Ali Duran Topuz
Silencing voices in 2023's Turkey: The Tanrikulu episode
A parliamentarian, Sezgin Tanrıkulu, has spoken. In response, many forces seem aligned against him: the prosecutor's office, the CHP (Republican People's Party), and the overt and covert entities capable of swaying public sentiment.
Mektum represents the silenced, the suppressed. To voice an opinion, one must emerge into the open, yet the mektum remains concealed, unable to speak or even make a sound. Although they exist, it's as if they don't. A prominent example from recent history is the treatment of Kurdish groups in Syria, particularly those who migrated from Northern Kurdistan. Despite their existence, the Damascus regime treated them as invisible. Termed "Mektum," these people were marginalized, silenced, and overlooked. They weren't awarded citizenship and had no rights, effectively rendering them nonexistent in the eyes of the officialdom. This invisibility meant that they couldn't openly voice their concerns or opinions even though they were present.
It might seem pedantic, but speaking is intrinsic to the role of a parliamentarian. Derived from the word "parle," which means "to speak," a parliament is a platform for speech. Sezgin Tanrikulu exercised his duty to speak as a parliamentarian and now faces calls for silence. What did he articulate that elicited such a reaction? Why has the CHP been quick to single him out?
To unpack the situation, it's essential to understand the context. Sezgin Tanrikulu spoke on a TV channel named TV 100 in response to allegations made against him by Saban Sevinc, the editor-in-chief of Bizim TV. Sevinc had claimed that Tanrikulu subscribed to the PKK's assertions about chemical weapons and consequently tabled a motion in Parliament. Furthermore, Sevinc accused Tanrikulu of stating that Ataturkist and nationalist ideologies had undermined the CHP.
Tanrikulu countered these accusations, explicitly asking for evidence of any derogatory remarks he might have made about Gazi Mustafa Kemal, the revered founder of the Republic and their party. Additionally, he clarified that his motion in the Parliament was not an endorsement of the PKK but a call for inquiry and dialogue, given certain historical events involving the Turkish Armed Forces.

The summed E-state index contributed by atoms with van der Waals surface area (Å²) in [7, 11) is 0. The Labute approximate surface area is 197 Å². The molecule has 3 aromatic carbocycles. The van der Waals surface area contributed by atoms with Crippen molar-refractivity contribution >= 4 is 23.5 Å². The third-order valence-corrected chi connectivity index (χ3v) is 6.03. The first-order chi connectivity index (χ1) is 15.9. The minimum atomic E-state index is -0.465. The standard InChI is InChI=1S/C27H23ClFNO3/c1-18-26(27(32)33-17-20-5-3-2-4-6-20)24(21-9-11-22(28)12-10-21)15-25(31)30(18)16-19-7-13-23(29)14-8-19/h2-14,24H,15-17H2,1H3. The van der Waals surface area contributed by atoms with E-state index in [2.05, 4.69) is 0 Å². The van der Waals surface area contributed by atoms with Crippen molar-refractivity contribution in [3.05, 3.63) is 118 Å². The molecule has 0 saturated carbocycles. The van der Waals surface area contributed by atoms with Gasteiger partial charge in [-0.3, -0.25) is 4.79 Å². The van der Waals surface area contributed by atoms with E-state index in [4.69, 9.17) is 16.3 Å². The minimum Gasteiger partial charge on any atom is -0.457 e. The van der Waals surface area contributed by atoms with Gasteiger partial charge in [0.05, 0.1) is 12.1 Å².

However, the Ministry of National Defense quickly criticized Tanrikulu, dismissing his statements and concerns as slander, falsehoods, and ignorance. The stance of the Ministry of National Defense appears, by some measures, to be expected given the political climate.
The pressing question is: Why has the CHP, the main opposition party, adopted such a stringent posture against Tanrikulu? The backdrop has evolved over the past decade. Earlier, debates on the Kurdish issue were more open and inclusive. But post the June 7, 2015 elections, the discourse around the Kurdish matter took a decidedly more aggressive and judicial tone. Aspects of Kurdish culture, such as speaking the language or singing traditional songs, were criminalized. The Parliament's influence waned while the government's control over local Kurdish political movements grew more pronounced.
In this milieu, the primary supporter of the government's policies hasn't necessarily been their direct allies but rather the opposition, the CHP, as illustrated by the Tanrikulu episode. While the party's leadership occasionally makes overtures toward peace and reconciliation, their actions suggest a different narrative.
In conclusion, the CHP seems content with the current subdued state of Kurdish politics and appears committed to acting as the enforcer of this new political epoch, even if it means curtailing the voices within its ranks.